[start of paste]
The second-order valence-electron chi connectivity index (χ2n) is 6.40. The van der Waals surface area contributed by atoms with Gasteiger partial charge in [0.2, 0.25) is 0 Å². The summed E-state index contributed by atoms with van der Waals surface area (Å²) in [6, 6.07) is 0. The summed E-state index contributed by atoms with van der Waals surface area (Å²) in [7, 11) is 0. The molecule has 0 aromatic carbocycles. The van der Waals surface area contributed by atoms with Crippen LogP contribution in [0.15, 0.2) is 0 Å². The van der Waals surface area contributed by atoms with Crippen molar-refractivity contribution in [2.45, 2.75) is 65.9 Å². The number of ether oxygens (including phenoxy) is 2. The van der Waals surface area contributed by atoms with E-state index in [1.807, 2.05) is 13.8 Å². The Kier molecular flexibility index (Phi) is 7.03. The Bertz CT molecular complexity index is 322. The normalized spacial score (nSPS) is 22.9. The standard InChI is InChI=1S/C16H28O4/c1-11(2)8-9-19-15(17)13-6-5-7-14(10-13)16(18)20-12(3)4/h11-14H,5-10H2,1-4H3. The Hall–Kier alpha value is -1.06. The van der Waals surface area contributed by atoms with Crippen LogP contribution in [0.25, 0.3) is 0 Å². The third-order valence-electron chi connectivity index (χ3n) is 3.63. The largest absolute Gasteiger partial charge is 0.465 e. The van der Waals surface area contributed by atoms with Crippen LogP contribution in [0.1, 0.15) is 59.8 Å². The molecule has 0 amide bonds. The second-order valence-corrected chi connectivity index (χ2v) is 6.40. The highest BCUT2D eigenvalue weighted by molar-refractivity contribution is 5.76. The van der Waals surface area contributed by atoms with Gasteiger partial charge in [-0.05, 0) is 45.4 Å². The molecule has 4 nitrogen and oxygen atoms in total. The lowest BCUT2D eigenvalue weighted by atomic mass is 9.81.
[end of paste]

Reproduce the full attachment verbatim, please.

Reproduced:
The second-order valence-electron chi connectivity index (χ2n) is 6.40. The van der Waals surface area contributed by atoms with Gasteiger partial charge in [0.2, 0.25) is 0 Å². The summed E-state index contributed by atoms with van der Waals surface area (Å²) in [6, 6.07) is 0. The summed E-state index contributed by atoms with van der Waals surface area (Å²) in [7, 11) is 0. The molecule has 0 aromatic carbocycles. The van der Waals surface area contributed by atoms with Crippen LogP contribution in [0.15, 0.2) is 0 Å². The van der Waals surface area contributed by atoms with Crippen molar-refractivity contribution in [2.45, 2.75) is 65.9 Å². The number of ether oxygens (including phenoxy) is 2. The van der Waals surface area contributed by atoms with E-state index in [1.807, 2.05) is 13.8 Å². The Kier molecular flexibility index (Phi) is 7.03. The Bertz CT molecular complexity index is 322. The normalized spacial score (nSPS) is 22.9. The standard InChI is InChI=1S/C16H28O4/c1-11(2)8-9-19-15(17)13-6-5-7-14(10-13)16(18)20-12(3)4/h11-14H,5-10H2,1-4H3. The Hall–Kier alpha value is -1.06. The van der Waals surface area contributed by atoms with Crippen LogP contribution in [0.25, 0.3) is 0 Å². The third-order valence-electron chi connectivity index (χ3n) is 3.63. The largest absolute Gasteiger partial charge is 0.465 e. The van der Waals surface area contributed by atoms with Crippen LogP contribution in [0.1, 0.15) is 59.8 Å². The molecule has 0 amide bonds. The second-order valence-corrected chi connectivity index (χ2v) is 6.40. The highest BCUT2D eigenvalue weighted by molar-refractivity contribution is 5.76. The van der Waals surface area contributed by atoms with Gasteiger partial charge in [-0.05, 0) is 45.4 Å². The molecule has 4 nitrogen and oxygen atoms in total. The lowest BCUT2D eigenvalue weighted by atomic mass is 9.81.